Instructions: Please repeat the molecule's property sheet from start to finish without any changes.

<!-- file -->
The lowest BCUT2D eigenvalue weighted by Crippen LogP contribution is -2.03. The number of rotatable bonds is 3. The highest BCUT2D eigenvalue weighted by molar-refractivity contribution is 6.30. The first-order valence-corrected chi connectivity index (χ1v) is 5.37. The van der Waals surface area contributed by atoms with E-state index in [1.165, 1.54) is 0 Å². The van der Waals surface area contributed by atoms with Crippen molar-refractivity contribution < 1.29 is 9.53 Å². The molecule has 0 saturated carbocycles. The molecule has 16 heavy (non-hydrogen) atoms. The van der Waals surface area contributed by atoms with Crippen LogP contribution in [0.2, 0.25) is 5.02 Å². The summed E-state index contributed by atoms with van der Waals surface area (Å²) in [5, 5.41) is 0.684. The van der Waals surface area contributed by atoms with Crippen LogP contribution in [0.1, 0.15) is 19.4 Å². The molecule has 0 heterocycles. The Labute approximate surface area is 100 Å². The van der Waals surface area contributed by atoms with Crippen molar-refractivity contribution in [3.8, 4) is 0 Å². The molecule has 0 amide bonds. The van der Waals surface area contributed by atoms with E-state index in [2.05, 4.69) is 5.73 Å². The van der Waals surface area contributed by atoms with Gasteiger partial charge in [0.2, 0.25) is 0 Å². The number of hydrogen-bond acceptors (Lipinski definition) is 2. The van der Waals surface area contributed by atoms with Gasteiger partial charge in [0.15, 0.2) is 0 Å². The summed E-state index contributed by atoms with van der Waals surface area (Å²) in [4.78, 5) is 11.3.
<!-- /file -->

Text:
The lowest BCUT2D eigenvalue weighted by Crippen LogP contribution is -2.03. The number of rotatable bonds is 3. The highest BCUT2D eigenvalue weighted by molar-refractivity contribution is 6.30. The first-order valence-corrected chi connectivity index (χ1v) is 5.37. The van der Waals surface area contributed by atoms with E-state index in [1.165, 1.54) is 0 Å². The van der Waals surface area contributed by atoms with Crippen molar-refractivity contribution < 1.29 is 9.53 Å². The molecule has 0 saturated carbocycles. The molecule has 16 heavy (non-hydrogen) atoms. The van der Waals surface area contributed by atoms with Crippen LogP contribution in [0.2, 0.25) is 5.02 Å². The summed E-state index contributed by atoms with van der Waals surface area (Å²) in [5, 5.41) is 0.684. The van der Waals surface area contributed by atoms with Crippen LogP contribution in [0.1, 0.15) is 19.4 Å². The molecule has 0 heterocycles. The Labute approximate surface area is 100 Å². The van der Waals surface area contributed by atoms with Crippen molar-refractivity contribution in [3.8, 4) is 0 Å². The molecule has 0 amide bonds. The van der Waals surface area contributed by atoms with E-state index in [2.05, 4.69) is 5.73 Å². The van der Waals surface area contributed by atoms with Gasteiger partial charge in [0.2, 0.25) is 0 Å². The number of hydrogen-bond acceptors (Lipinski definition) is 2. The van der Waals surface area contributed by atoms with Gasteiger partial charge in [0.15, 0.2) is 0 Å². The summed E-state index contributed by atoms with van der Waals surface area (Å²) in [4.78, 5) is 11.3.